The Ladies of Dandelion Wine
“This place is an homage to the old school dive bar,” said Lily Peachin, the proprietor at Dandelion Wine in Greenpoint. “People make plans to meet their neighbors here. Romances have started here. People bring their parents here. We have dog treats, so dogs bring their owners here whether they want wine or not.”
When Dandelion Wine opened in June 2008, Greenpoint was limited to Polish liquor stores, armed with bullet-proof glass. But, Lily said, Dandelion was busy from the start. After studying at the Hospitality School at Cornell, she joined, then quickly fled a corporate position and found a home behind the counter at a few NYC dive bars. “I bartended at the Village Idiot and I learned as much there managing as I did at Cornell,” said Lily. “And when I needed to stop working there, I did.”
Eventually, she made her way into wine sales, which led to the idea of opening a shop. “Coming from dive bars, I wondered why I couldn’t have a wine store like that… People walk in and a weight lifts from their shoulders. That was the idea. When I was younger, sometimes I wanted to go to my bar more than I wanted to go home.”
With wooden boxes of vinyl and a turntable, art on the walls and a key rack holding neighbors’ spares, Dandelion is not a far cry from a living room in Brooklyn, or a dive bar.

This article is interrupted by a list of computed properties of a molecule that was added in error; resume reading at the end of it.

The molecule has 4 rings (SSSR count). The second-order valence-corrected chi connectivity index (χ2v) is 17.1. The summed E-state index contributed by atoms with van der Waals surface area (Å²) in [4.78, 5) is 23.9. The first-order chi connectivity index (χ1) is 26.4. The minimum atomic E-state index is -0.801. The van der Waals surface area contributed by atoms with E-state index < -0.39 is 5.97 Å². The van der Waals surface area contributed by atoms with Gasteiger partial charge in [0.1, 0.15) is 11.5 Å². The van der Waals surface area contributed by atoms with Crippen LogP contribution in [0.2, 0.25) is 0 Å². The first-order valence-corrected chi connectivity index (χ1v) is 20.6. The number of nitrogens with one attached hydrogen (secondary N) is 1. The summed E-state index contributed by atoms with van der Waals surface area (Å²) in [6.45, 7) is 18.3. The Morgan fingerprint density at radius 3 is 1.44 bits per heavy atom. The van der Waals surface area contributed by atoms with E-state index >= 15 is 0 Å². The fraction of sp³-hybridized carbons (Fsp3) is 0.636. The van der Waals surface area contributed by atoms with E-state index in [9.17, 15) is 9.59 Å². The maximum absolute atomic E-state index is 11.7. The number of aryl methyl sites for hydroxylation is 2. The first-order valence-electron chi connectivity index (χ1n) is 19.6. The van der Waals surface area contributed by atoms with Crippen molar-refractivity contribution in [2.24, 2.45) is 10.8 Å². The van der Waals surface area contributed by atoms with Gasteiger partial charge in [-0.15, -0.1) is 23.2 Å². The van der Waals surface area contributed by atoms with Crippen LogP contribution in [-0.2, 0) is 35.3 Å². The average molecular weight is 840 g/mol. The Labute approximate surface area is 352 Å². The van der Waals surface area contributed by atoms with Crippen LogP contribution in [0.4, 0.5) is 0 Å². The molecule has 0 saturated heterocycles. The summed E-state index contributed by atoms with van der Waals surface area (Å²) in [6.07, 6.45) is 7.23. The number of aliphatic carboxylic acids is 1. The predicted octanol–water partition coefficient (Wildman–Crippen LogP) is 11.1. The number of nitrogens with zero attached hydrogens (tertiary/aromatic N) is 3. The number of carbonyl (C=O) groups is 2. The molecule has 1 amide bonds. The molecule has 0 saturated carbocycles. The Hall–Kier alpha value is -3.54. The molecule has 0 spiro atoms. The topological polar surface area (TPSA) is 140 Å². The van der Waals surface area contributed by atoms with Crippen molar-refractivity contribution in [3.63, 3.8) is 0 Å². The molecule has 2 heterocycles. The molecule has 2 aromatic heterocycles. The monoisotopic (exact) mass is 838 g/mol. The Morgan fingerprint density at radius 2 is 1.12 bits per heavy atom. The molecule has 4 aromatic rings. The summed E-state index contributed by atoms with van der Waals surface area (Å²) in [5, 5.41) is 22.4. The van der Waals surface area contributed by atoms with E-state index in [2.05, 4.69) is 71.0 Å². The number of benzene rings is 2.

“I used to know everyone who walked into the store” said Lily, “but now I don’t. I still know most of the regulars, but on Friday night, we’ll see people that we won’t see again.” Located off the G-train, Greenpoint is now a destination that draws more than its neighbors.
“We’ve had some of the same customers we’ve had from the beginning, but their lives have changed. They’ve gotten married, had babies, gotten promotions,” said Meg McNeill, the store’s manager and Lily’s partner in crime. “Babies are good for business. You can fill the bottom of a baby cart with wine,” she added and laughed.
With a name like Dandelion Wine, the store receives regular requests for its namesake. After they received a request from a woman at a hospice, they found a producer on a farm in upstate New York. “She was a pilot who loved horses, young men and wine,” said Meg, teary eyed. “She wrote us the nicest card, so we had to have the Dandelion wine after that.”
When it comes to wine, the ladies can taste and purchase with specific customers in mind. “We know their palates,” said Meg. “They’re really open minded. If they come in for Merlot and we say you should try this Négrette, and they normally do.”
“Yeah,” added Lily. “We have the best customers. Gaining their trust has been really fun. It might be why price points went up. They might come in looking for something and we turn them onto something else. One of my favorite comments is, I’ve never had a bad bottle of wine here. They’re willing to spend a few extra dollars if we’re excited about something.”